"I had a unique opportunity this past week to speak with a former English instructor at the Indians spring training complex in Winter Haven. The Indians are one of the few teams in baseball that have an organized English program. Almost all of the Latin players come to spring training with a basic or beginner level of English, some are even better, and the average player who attends classes is very good at communicating in English. Many of the Latin players attend one of the Indians baseball academies in Venezuela or the Dominican Republic where they also have to attend English classes before coming stateside to spring training.
English classes start in spring training for any player that needs to learn the language and the classes continue throughout the year for those that remain in extended spring training. Classes are held three to four times a week and for two hours in the evening. Players take the classes seriously and the instructors keep them interesting by making them fun since players are attending these classes after playing baseball all day. Instructors know that the players would get bored easily if they were just presented with grammar rules or they made them listen and repeat. The main goal is for the players to be able to communicate and understand the other players and coaches on the team who speak English. In addition, the players also have seminars in cultural issues and how the United States government works, etc since the Indians want to develop the players as more well rounded people than just baseball players."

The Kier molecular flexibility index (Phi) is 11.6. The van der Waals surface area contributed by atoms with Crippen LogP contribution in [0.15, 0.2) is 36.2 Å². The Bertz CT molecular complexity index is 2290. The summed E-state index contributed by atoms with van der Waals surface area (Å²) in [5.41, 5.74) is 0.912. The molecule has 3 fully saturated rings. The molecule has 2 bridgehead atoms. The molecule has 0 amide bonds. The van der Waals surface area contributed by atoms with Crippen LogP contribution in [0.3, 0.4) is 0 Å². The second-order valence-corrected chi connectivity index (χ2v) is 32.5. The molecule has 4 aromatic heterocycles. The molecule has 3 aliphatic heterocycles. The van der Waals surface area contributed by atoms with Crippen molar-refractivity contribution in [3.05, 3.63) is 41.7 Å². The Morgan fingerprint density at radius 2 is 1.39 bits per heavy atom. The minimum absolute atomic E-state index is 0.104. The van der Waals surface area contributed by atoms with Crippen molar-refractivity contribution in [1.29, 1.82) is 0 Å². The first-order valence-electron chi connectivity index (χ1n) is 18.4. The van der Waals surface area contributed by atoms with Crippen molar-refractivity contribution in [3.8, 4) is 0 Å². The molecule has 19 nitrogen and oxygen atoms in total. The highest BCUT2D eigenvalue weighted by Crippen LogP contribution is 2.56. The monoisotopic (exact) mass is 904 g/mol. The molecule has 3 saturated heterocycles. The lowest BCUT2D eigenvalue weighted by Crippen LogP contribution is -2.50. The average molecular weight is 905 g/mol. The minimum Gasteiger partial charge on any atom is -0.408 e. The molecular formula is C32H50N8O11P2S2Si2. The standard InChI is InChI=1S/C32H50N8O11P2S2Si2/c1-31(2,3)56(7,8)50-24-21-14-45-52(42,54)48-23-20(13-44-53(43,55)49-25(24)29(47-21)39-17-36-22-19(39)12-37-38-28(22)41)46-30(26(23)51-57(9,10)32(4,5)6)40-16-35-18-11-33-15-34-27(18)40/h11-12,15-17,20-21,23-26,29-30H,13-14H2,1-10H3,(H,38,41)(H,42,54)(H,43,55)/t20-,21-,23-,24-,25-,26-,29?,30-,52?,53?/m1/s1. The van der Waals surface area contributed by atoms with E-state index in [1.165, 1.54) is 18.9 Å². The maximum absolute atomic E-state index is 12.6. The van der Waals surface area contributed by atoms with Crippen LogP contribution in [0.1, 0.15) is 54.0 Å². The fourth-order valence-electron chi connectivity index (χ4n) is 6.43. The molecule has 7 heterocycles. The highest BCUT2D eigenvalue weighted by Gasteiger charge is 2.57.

Curious why only a "few" teams have such a program. I would think speaking English would be tremendous asset once the players reach the states, not just for baseball-related activities, but for daily life. I'll try to find out whether the Rays are one of the "few." Make sure to check out Tony's site, it is the best blog covering any team's minor league system I know of.